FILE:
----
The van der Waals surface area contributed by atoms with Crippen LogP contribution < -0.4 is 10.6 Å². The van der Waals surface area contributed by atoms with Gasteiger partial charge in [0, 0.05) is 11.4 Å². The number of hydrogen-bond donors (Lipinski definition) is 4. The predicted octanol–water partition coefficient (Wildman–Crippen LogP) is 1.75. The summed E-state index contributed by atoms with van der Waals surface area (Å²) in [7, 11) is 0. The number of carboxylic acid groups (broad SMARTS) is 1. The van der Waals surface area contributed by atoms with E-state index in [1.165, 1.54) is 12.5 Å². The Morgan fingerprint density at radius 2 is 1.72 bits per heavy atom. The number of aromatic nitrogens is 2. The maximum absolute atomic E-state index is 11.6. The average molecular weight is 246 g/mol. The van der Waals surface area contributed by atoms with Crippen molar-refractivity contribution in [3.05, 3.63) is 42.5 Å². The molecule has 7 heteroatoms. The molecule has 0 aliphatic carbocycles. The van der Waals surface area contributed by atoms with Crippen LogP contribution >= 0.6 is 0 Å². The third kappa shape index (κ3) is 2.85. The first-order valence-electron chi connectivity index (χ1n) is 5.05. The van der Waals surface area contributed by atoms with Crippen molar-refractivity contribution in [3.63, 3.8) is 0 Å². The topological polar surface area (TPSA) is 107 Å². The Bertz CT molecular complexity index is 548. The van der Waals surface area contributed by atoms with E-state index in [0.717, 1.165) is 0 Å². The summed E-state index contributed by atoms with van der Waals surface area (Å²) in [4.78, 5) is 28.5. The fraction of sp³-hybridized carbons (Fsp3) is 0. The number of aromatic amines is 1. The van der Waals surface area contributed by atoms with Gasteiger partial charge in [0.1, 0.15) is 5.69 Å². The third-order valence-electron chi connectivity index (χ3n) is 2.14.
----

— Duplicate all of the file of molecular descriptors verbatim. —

The van der Waals surface area contributed by atoms with Crippen LogP contribution < -0.4 is 10.6 Å². The van der Waals surface area contributed by atoms with Gasteiger partial charge in [0, 0.05) is 11.4 Å². The number of hydrogen-bond donors (Lipinski definition) is 4. The predicted octanol–water partition coefficient (Wildman–Crippen LogP) is 1.75. The summed E-state index contributed by atoms with van der Waals surface area (Å²) in [7, 11) is 0. The number of carboxylic acid groups (broad SMARTS) is 1. The van der Waals surface area contributed by atoms with E-state index in [1.165, 1.54) is 12.5 Å². The Morgan fingerprint density at radius 2 is 1.72 bits per heavy atom. The number of aromatic nitrogens is 2. The maximum absolute atomic E-state index is 11.6. The average molecular weight is 246 g/mol. The van der Waals surface area contributed by atoms with Crippen molar-refractivity contribution in [3.05, 3.63) is 42.5 Å². The molecule has 7 heteroatoms. The molecule has 0 aliphatic carbocycles. The van der Waals surface area contributed by atoms with Crippen LogP contribution >= 0.6 is 0 Å². The third kappa shape index (κ3) is 2.85. The first-order valence-electron chi connectivity index (χ1n) is 5.05. The van der Waals surface area contributed by atoms with Crippen molar-refractivity contribution in [3.63, 3.8) is 0 Å². The topological polar surface area (TPSA) is 107 Å². The Bertz CT molecular complexity index is 548. The van der Waals surface area contributed by atoms with E-state index in [0.717, 1.165) is 0 Å². The summed E-state index contributed by atoms with van der Waals surface area (Å²) in [4.78, 5) is 28.5. The fraction of sp³-hybridized carbons (Fsp3) is 0. The number of aromatic amines is 1. The van der Waals surface area contributed by atoms with Gasteiger partial charge in [0.1, 0.15) is 5.69 Å². The third-order valence-electron chi connectivity index (χ3n) is 2.14.